Parents are often quick to cover electrical outlets and lock cabinets, but we forget that the cables running to the outlet can be as dangerous as anything else in the home. It’s easy to do, especially as more and more power cords appear in the home. One of the most ignored are permanent cables plugged into outlets. We forget just how strong babies can be – strong enough to pull plugs from their sockets – and so we forget that, even though the TV is always plugged into that outlet, a plug is not protection for the electrical outlet.
Instead, permanent plugs should be covered with an outlet cover. Many of these are attached the faceplate cover and make it impossible for a child to remove the plug from the socket. Fortunately, these covers come in a whole host of types and uses so there’s always a cover that will fit your space and design (also your budget, since I imagine there are many outlets you need to protect).
Cables are another matter entirely. It’s best to simply not use extension cords around children in the first place. They’re a trip hazard, anything they’re connected to is now easily pulled by a child, teething children might chew on them, and anything plugged into an extension cord can be unplugged and played with. But sometimes you need just a couple more feet of cord, or the cable you’re using is longer by design. So what can you do?
To start with, use a cord shortener to reduce the overall length of the cables in your home. This is especially useful for permanent items that need to be plugged in and have cables that are longer than necessary.
Cover all of the cable runs in your home. Electrical conduit and duct cord covers cost a little bit, but they’re safe by design and make it much more difficult for kids to trip on or grab and yank cords. If you’re looking for a low-budget option and are willing to put a little bit of extra work in, you can also take advantage of some other tricks.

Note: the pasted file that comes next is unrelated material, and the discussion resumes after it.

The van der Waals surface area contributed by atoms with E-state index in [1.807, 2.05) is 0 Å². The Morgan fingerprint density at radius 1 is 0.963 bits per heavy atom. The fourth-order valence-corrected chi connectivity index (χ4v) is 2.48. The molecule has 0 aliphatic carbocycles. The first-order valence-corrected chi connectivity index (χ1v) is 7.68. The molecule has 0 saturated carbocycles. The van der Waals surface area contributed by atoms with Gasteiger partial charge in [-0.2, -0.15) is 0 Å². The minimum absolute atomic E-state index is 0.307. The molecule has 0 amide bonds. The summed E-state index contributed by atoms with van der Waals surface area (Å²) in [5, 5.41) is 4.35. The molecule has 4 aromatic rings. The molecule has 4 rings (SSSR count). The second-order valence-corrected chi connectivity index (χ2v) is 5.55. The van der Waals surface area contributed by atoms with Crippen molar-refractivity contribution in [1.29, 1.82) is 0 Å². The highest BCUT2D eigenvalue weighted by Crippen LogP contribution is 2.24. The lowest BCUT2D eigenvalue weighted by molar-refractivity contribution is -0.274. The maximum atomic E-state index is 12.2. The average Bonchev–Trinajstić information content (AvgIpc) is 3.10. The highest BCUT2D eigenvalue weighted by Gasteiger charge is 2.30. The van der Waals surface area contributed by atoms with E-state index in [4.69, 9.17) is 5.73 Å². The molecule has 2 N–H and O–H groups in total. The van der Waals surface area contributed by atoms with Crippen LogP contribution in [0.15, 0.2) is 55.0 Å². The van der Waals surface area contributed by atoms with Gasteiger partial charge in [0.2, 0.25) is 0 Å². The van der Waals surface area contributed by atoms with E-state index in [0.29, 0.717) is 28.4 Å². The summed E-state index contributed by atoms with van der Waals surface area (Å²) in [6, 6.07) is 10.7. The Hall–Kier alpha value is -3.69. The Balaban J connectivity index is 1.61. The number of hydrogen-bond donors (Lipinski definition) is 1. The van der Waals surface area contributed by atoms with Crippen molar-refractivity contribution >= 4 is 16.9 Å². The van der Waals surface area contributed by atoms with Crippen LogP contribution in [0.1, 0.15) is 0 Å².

Running cables under carpet or behind baseboards will require a little more work than simple using a duct cord cover, but then the cables are safely out of the way. As an added bonus, this often gives your home a much nicer look since there are no cables running throughout the home. For temporary cable runs (powering a computer for an afternoon or the weekend), try gaffing the cables with tape. Gaff tape is used for temporary setups in the lighting and audio industry for temporary events. It keeps the cables from being moved around and protects people from tripping over the cables. Taping cables down is simple and perfect for temporary situations. Do not use heavy adhesive tapes such as duct tape or gorilla tape. Gaffer’s tape is best but it can be expensive. For homes, a temporary setup with masking or painters tape will be enough for a few hour’s safety.
Follow these rules for securing your home and you won’t have any worries about electrical burns or cable trips for your baby or toddler. The CPSC also has an extensive electrical safety checklist which is well worth reviewing and following at home.
CPSC Electrical Safety Checklist: http://www.cpsc.gov//PageFiles/118882/513.pdf